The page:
ID Trends, as such, was an event that took a step forward to create awareness
                           that interior design plays a vital role in the making of a desired home. Besides
                           that, it also gave opportunities to expose local exhibitors to the international
                           arena, which helped to create new business prospects for the exhibitors.

                           A case in point was Tropical Home & Lighting Sdn Bhd, whose representative
                           remarked, “We’ve only been selling our products locally, but some international
                           buyers approached us about providing lighting for a new airport project. We’re
                           in the midst of discussing with their subsidiary company which is based here,
                           and if it all works well, we’ll make our way there to take a look at the project.”

                           To encourage better booth presentation, all ID Trends exhibitors were
                           automatically entered into the ID Trends Best Presentation Award competition.
                           Three of the exhibitors were judged as winners for their effort in demonstrating
                           new ideas in the presentation of their products.

                           The winners were Dream House Concept Sdn Bhd, Maxly Landscape Sdn
                           Bhd and Shuang Yi Kitchen Sdn Bhd.

                           MIFF 2010 also launched a new competition, The Ideation Award, which was
                           open to all students undertaking design courses at Malaysian institutions. The
                           introduction of the award came at an appropriate time as the country had
                           recently launched the ‘Malaysia Innovative 2010’ campaign to encourage and
                           raise awareness on the need for greater innovation.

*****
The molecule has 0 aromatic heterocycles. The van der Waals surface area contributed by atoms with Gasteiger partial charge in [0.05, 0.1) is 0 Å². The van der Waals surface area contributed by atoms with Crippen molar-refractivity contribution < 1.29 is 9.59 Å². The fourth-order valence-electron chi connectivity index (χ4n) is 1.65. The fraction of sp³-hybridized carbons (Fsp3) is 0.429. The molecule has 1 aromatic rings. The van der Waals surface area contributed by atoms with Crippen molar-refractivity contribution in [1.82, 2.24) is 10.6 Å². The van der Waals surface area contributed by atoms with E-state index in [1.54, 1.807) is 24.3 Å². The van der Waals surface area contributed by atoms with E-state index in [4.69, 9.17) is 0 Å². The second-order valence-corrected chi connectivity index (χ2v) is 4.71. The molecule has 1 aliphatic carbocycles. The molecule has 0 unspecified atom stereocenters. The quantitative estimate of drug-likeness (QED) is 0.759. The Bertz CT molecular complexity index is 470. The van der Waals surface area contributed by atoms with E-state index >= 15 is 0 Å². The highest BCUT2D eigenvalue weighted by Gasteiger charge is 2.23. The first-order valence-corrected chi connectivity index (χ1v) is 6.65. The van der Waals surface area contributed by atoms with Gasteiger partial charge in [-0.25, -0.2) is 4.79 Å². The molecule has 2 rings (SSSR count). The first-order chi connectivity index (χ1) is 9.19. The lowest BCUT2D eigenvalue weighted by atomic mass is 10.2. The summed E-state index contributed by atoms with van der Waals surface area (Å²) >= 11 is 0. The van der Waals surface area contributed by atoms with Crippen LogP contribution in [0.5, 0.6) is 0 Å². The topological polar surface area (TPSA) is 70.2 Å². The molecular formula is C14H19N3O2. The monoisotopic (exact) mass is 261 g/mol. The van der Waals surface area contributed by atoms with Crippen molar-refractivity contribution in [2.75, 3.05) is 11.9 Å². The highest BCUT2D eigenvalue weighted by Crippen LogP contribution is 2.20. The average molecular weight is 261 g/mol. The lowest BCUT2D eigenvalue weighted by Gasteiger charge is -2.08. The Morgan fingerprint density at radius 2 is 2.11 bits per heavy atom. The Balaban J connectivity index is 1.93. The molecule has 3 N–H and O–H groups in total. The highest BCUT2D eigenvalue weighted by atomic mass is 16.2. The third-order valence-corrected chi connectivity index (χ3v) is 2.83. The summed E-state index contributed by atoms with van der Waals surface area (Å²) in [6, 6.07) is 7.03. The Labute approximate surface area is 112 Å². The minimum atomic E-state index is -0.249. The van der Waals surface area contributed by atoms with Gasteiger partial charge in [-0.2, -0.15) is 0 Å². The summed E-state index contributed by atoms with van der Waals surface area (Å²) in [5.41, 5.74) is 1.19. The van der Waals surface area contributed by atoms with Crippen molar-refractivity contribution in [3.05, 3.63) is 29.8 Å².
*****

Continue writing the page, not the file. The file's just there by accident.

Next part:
news
14




                                                                      Qube.



       Ansome Seat.


                            Themed ‘Creativity, Innovation, Technology and Sustainability,’
                      students were required to design products that complemented the use of
                      technology introduced within the past five years like social media (Facebook,
                      MySpace, Twitter), laptops/netbooks, smart phones, flip video, games
                      consoles (X-Box, Playstation or Nintendo wii) or the iPhone, iPod and iPad.

                      A total of 48 entries from nine local colleges were received for this Award.
                      A Facebook page of 10 shortlisted entries was created, and 638 Facebook
                      friends, all following the design competition, voted for their favourites.

                      The 10 finalists then had to present their design concepts in front of the
                      judges during the final round of judging. Among the 10 finalists, the judges
                      were impressed by ‘Qube’, ‘Echair’, ‘Light & Furious’, ‘O-Tech’, ‘Go!’ and
                      the ‘Ansome Seat’. The latter won the first prize as the judges liked the quick
                      assembly chair that could be transformed into a workstation and then a
                      lounge chair within minutes.

                      The second winning entry went to ‘Qube’, a chair with a backrest which
                      swivels into a table. But it was a tie for the third prize, which went to ‘Go!’,
                      a lounge chair that acts as an exercise bicycle that generates electricity, and
                      ‘O-Tech,’ a video gaming chair which includes a storage unit and fold-out
                      lounge mat.

                      Chief Judge Ian Davies said, “The Ideation Award has demonstrated that we
                      have students with the design skills the furniture industry in Malaysia needs.
                      Let’s use this talent to take the Malaysian furniture industry forward with well-
                      designed, innovative products that have appeal in the global marketplace.”

                      The Ideation Award 2010 met its aims in discovering young talents in
                      furniture design when the panel of local and international judges opined that
                      all of the designs from the 10 finalists were exceptional designs, and that